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DNA Methylation Markers for Increased Risk of Schizophrenia Identified for First Time in Newborns

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An international research team led by investigators at Virginia Commonwealth University has identified for the first time markers that may indicate early in life if a person has susceptibility to schizophrenia. 

The ability to predict the risk of developing schizophrenia later in life may allow early detection and intervention, which the researchers hope can reduce the impact of the disease on individuals, families and communities. Their results have been published in Molecular Psychiatry.

Schizophrenia is a serious psychiatric disorder that is most often detected in young adulthood. It affects as much as 1% of the world population and can cause debilitating effects such as a sense of losing touch with reality. People with the disorder are up to three times more likely to die early and often face discrimination, social isolation and debilitating physical illness, according to the World Health Organization. 

Although schizophrenia involves an inherited genetic component there is strong evidence that environmental factors play a role in whether a person develops the disease. These environmental factors can trigger chemical changes to DNA that regulate what genes are turned on or off through a process called methylation.

Studying possible genetic triggers for a disease like schizophrenia is complicated because methylation changes can be caused by the disease itself and related factors such as the stress and medications that usually accompany it.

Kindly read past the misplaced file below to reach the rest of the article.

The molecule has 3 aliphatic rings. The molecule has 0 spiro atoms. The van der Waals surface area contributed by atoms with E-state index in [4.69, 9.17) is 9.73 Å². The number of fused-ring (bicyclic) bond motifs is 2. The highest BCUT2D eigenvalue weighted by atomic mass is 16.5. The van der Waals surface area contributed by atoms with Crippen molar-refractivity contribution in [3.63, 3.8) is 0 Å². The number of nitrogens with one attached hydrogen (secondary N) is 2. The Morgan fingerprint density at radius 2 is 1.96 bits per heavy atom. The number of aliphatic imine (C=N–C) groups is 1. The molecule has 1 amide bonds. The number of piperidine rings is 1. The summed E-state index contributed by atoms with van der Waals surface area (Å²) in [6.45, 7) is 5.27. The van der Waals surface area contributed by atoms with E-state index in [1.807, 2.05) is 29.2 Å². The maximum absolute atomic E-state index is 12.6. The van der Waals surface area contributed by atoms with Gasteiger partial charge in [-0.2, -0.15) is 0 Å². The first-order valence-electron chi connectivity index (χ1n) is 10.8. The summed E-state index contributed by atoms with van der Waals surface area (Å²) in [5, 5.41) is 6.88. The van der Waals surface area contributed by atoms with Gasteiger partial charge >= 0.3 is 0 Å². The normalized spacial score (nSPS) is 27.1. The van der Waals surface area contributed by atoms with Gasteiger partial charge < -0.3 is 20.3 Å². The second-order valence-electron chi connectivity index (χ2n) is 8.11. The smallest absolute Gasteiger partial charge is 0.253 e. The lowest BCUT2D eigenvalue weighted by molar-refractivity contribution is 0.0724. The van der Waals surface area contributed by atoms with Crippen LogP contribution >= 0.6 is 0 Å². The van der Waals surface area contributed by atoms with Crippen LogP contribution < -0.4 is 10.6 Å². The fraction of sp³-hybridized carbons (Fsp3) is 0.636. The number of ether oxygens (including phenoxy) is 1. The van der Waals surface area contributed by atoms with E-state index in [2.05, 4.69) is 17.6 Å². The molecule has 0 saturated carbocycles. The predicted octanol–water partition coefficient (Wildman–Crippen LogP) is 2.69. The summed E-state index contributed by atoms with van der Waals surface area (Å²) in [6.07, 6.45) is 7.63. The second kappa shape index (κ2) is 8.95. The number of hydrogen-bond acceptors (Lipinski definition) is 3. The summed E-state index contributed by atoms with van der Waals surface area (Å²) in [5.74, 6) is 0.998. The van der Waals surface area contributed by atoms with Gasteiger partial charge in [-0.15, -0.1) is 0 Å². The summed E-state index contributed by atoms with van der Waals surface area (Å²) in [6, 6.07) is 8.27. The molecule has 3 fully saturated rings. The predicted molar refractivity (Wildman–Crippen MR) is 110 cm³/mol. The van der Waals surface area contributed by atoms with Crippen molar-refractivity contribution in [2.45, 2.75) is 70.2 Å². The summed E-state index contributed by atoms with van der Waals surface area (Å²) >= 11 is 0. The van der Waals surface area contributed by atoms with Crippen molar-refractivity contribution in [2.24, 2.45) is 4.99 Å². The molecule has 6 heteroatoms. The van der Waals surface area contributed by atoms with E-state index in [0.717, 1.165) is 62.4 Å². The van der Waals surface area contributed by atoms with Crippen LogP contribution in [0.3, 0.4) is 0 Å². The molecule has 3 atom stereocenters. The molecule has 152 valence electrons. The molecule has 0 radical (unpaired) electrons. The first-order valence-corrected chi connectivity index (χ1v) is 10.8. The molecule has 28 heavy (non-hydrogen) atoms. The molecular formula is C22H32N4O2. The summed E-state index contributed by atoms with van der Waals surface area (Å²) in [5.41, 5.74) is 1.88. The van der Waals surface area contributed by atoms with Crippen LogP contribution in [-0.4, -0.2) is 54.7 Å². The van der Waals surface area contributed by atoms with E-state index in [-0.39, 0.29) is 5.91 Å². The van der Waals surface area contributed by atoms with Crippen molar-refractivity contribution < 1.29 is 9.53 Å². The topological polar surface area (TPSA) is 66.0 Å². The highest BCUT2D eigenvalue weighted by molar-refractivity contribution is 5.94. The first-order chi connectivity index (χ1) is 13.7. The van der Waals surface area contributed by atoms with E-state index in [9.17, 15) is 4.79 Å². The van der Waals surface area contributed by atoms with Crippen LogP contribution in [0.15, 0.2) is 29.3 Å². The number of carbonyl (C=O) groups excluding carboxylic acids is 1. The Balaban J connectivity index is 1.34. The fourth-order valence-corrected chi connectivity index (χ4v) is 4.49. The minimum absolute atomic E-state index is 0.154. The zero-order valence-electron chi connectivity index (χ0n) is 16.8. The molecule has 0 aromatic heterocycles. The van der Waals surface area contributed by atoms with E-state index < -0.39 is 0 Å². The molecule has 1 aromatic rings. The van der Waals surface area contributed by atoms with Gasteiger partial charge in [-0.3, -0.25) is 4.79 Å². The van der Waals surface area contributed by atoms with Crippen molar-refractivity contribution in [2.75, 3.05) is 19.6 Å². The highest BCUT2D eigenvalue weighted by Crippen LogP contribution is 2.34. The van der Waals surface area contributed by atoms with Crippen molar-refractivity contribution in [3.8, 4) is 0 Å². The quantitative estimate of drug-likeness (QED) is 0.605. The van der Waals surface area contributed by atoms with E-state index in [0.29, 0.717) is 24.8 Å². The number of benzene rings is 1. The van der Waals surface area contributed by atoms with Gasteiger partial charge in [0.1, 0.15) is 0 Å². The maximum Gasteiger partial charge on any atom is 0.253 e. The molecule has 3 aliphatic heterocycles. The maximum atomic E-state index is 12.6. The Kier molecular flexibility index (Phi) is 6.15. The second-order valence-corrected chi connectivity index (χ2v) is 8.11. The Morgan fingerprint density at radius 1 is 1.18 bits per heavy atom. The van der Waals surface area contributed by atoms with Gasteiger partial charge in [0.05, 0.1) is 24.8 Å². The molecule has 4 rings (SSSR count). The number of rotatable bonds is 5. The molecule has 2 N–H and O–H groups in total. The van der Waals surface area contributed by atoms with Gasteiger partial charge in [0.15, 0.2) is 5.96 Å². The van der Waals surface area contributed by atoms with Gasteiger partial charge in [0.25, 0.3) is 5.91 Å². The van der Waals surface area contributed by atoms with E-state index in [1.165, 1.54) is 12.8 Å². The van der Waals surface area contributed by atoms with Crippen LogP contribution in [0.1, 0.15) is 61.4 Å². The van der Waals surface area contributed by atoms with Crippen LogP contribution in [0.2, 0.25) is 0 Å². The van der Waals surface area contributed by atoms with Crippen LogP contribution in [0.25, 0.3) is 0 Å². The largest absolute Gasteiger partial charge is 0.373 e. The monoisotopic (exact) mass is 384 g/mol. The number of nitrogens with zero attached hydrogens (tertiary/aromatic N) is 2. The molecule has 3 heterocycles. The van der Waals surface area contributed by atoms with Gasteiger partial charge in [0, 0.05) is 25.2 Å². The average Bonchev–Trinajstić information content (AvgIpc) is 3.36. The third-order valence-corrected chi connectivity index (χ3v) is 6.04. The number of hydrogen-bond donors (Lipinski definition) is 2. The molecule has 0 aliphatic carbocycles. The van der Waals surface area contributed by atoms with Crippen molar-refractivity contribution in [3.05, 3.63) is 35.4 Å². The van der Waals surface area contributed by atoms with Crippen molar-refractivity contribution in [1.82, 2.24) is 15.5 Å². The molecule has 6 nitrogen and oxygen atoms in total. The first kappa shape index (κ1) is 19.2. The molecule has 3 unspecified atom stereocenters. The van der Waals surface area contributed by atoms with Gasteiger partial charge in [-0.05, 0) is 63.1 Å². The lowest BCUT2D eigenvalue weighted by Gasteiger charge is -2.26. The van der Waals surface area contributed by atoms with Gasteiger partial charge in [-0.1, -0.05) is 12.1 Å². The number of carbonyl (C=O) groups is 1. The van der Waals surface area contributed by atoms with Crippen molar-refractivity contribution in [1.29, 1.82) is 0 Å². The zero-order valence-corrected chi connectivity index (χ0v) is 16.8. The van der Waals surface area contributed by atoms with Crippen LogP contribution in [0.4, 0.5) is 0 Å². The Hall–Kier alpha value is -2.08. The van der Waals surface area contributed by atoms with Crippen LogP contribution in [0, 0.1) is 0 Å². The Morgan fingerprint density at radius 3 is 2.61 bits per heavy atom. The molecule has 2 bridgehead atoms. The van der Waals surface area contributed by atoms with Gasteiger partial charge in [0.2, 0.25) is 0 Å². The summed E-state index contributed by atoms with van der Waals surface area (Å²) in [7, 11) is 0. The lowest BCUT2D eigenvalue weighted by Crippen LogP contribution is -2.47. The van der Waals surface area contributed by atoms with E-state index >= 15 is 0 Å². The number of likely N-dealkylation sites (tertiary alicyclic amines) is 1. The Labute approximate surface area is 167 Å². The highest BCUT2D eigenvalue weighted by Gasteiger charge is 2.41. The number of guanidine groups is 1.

Because of the effects of the disease on the methylome – the term for the set of nucleic acid methylation modifications in an organism’s genome or in a particular cell – ideally, samples would be obtained before the disease occurs. But since schizophrenia is a disorder of the brain, this would be impossible.

To resolve this problem the research team (led by VCU School of Pharmacy professors Edwin van den Oord, PhD, and Karolina Aberg, PhD) devised a unique approach. 

First, they examined blood samples that had been drawn shortly after birth from 333 infants in Sweden, tracking 24 million methylation marks. The team used a statistical analysis that allowed them to study methylation marks on a cell-type-specific level. 

“Since the sampled blood was collected within hours of birth, years before any schizophrenia symptoms occurred, these findings cannot be influenced by the disease itself or other postnatal factors,” noted Aberg, principal investigator for the study and associate director of the Center for Biomarker Research and Precision Medicine at VCU.

Next, the team validated any significant findings from the blood samples by comparing them to transcriptional data from 595 postmortem brain samples from different people; some with schizophrenia and others in a control group who did not have the disease. The brain samples were provided by investigators from around the world including Europe, North America and Australia. 

The team also compared their findings against methylation data from adult blood drawn from schizophrenia cases and controls; a total of 2,970 people. 

The researchers concluded that certain differences in methylation already present in newborns indicate an increased risk of developing schizophrenia.

“In other words, we could identify methylation differences between individuals that later on in life would develop schizophrenia and controls that are unique to specific cell types in the neonatal blood,” said van den Oord, the first listed author of the paper in Molecular Psychiatry and director of the Center of Biomarker Research and Precision Medicine. “Research will continue around these methylation differences to develop potential future clinical biomarkers that will allow early detection and intervention.”

This work was supported by a $2.3 million grant from the National Institute of Mental Health. Labwork and analysis took place at VCU’s Center for Biomarker Research and Precision Medicine, which is affiliated with VCU School of Pharmacy.

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